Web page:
The Celts used to bring a large log inside on the winter solstice and burn it to celebrate the return of Sun God. The Cornish drew a man on a log to commemorate the very old custom of human sacrifice by burning on a bonfire. This lead to the introduction, in the 12th Century, of the Yule Log which was supposed to ward off the devil provided it burned continually until reduced to a pile of ashes. It gradually transformed into a smaller, table ornament embellished with greenery and candles with the advent of closed fires and hearths. By the Victorian era it was also found in edible form as a chocolate roll smothered in icing sugar and topped with a Christmas scene or a sprig of holly.


Mince Pies

Mince pies, or Christmas pies as they were often known, have existed for centuries, although their shape and content have changed dramatically through the ages. In their original form mince pies were much larger, crib-shaped to represent the manger and literally did contain mince-meat, spices and fruit. Following the English civil war in the mid-seventeenth Cromwell decided they were far too indulgent and banned them. Eventually mince pies came back into existence after the Restoration. The sweet, rich and fruity pies that we are now accustomed to developed early in the twentieth century when the meat content was removed for good.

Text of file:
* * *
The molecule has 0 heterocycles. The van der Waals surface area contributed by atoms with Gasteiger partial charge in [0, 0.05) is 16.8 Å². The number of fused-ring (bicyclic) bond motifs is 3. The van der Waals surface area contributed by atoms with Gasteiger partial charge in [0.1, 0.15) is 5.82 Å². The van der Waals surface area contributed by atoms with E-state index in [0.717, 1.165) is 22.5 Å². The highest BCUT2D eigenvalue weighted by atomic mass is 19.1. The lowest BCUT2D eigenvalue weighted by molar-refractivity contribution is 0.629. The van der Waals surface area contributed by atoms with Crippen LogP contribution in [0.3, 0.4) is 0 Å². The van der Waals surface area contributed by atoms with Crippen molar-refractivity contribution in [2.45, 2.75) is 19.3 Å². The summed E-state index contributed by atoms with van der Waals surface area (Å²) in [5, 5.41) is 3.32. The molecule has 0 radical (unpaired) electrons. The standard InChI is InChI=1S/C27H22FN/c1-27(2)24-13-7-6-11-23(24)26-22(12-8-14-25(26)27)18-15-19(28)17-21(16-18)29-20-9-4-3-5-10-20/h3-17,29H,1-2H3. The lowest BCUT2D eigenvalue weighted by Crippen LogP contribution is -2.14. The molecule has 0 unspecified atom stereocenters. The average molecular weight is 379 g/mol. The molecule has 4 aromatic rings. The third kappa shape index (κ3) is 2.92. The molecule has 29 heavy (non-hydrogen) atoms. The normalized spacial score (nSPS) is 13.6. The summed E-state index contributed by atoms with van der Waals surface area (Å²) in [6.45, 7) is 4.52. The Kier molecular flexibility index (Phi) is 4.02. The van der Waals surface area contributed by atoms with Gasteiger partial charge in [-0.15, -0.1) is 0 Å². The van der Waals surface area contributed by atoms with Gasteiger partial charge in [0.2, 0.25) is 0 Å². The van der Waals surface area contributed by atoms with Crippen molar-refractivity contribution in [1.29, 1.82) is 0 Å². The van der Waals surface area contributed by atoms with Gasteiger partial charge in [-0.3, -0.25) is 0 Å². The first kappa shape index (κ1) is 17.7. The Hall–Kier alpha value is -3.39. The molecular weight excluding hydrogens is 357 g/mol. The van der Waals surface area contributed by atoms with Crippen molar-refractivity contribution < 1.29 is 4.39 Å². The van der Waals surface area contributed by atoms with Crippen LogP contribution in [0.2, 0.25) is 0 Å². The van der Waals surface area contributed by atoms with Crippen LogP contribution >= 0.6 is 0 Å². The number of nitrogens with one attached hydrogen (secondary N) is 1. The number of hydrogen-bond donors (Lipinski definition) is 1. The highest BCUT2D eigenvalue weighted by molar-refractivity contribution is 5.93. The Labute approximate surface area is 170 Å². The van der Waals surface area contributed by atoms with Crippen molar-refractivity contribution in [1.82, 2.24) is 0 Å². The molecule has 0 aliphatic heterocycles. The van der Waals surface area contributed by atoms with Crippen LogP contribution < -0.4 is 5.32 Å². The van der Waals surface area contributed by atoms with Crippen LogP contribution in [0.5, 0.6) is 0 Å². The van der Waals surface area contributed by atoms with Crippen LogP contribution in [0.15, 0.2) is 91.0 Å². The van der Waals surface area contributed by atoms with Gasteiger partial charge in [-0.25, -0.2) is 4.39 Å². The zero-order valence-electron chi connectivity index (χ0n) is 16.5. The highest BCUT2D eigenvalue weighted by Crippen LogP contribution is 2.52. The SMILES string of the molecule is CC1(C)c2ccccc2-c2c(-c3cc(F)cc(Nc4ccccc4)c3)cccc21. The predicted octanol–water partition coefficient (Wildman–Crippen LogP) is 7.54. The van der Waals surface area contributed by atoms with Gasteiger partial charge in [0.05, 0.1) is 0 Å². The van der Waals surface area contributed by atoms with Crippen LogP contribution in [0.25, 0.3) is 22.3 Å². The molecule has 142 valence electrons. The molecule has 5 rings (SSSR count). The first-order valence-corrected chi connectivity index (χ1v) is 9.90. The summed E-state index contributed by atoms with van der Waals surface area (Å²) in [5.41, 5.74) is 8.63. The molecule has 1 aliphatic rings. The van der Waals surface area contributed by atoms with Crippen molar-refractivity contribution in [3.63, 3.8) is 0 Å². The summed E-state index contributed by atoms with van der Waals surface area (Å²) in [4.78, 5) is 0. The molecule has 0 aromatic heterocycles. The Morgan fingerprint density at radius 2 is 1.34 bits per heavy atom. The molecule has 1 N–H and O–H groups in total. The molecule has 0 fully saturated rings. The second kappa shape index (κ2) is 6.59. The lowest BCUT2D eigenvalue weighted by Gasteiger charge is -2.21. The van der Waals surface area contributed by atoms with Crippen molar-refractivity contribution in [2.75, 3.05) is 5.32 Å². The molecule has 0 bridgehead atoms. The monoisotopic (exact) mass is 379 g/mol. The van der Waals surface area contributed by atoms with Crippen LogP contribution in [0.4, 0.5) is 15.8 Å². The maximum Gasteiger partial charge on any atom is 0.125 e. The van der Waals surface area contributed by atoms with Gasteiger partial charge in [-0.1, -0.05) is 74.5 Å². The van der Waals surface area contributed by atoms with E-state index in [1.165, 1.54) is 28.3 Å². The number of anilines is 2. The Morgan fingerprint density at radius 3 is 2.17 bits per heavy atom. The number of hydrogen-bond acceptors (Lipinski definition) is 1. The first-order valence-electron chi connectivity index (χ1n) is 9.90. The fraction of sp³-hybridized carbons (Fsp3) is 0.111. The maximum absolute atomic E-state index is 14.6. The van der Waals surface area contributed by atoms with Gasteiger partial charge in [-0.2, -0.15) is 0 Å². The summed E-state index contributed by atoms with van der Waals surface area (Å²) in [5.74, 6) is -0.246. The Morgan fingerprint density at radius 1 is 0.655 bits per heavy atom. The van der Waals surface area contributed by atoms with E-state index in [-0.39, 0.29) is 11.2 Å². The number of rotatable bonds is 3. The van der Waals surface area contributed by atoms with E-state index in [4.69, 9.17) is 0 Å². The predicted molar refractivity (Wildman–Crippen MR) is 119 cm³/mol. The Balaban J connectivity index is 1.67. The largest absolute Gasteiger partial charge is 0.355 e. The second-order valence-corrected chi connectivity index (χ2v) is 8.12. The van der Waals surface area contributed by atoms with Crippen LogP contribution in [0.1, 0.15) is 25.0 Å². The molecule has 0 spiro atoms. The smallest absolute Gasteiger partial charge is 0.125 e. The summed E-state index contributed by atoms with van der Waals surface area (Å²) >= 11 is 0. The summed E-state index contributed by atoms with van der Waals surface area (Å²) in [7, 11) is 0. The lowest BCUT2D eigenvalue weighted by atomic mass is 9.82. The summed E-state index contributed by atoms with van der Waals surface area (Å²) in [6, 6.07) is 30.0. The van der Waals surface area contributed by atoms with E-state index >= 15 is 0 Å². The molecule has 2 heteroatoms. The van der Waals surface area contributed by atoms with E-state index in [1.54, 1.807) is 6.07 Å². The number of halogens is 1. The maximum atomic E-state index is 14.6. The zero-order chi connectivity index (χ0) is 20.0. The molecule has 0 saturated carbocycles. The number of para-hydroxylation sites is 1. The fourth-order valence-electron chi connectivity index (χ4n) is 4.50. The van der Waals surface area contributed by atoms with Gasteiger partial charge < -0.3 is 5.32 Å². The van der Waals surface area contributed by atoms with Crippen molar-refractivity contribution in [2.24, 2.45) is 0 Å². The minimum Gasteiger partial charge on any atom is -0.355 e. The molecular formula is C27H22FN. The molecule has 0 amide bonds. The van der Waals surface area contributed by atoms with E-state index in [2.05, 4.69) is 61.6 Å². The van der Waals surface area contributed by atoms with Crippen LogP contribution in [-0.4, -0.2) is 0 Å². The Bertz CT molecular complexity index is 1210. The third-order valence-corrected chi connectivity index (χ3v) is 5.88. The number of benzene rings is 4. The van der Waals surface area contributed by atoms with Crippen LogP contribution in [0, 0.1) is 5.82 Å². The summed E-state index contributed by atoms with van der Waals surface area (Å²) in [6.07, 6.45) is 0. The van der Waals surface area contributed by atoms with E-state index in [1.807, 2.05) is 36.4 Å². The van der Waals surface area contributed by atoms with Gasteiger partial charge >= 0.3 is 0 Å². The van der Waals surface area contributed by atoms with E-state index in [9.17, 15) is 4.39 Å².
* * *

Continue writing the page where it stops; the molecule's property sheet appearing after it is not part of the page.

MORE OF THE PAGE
Boxing Day

In Britain, Boxing Day is usually celebrated on the following day after Christmas Day, 26 December, also known as St. Stephen’s Day. However, strictly speaking, Boxing Day is the first weekday after Christmas.

But why is it called boxing day ?
There are several explanations :

Christmas boxes were originally literally earthenware boxes. In mediaeval England, these boxes were used by the poor (servants, apprentices etc.) to save money throughout the year. At Christmas, the boxes were broken open and the savings shared to fund Christmas festivities.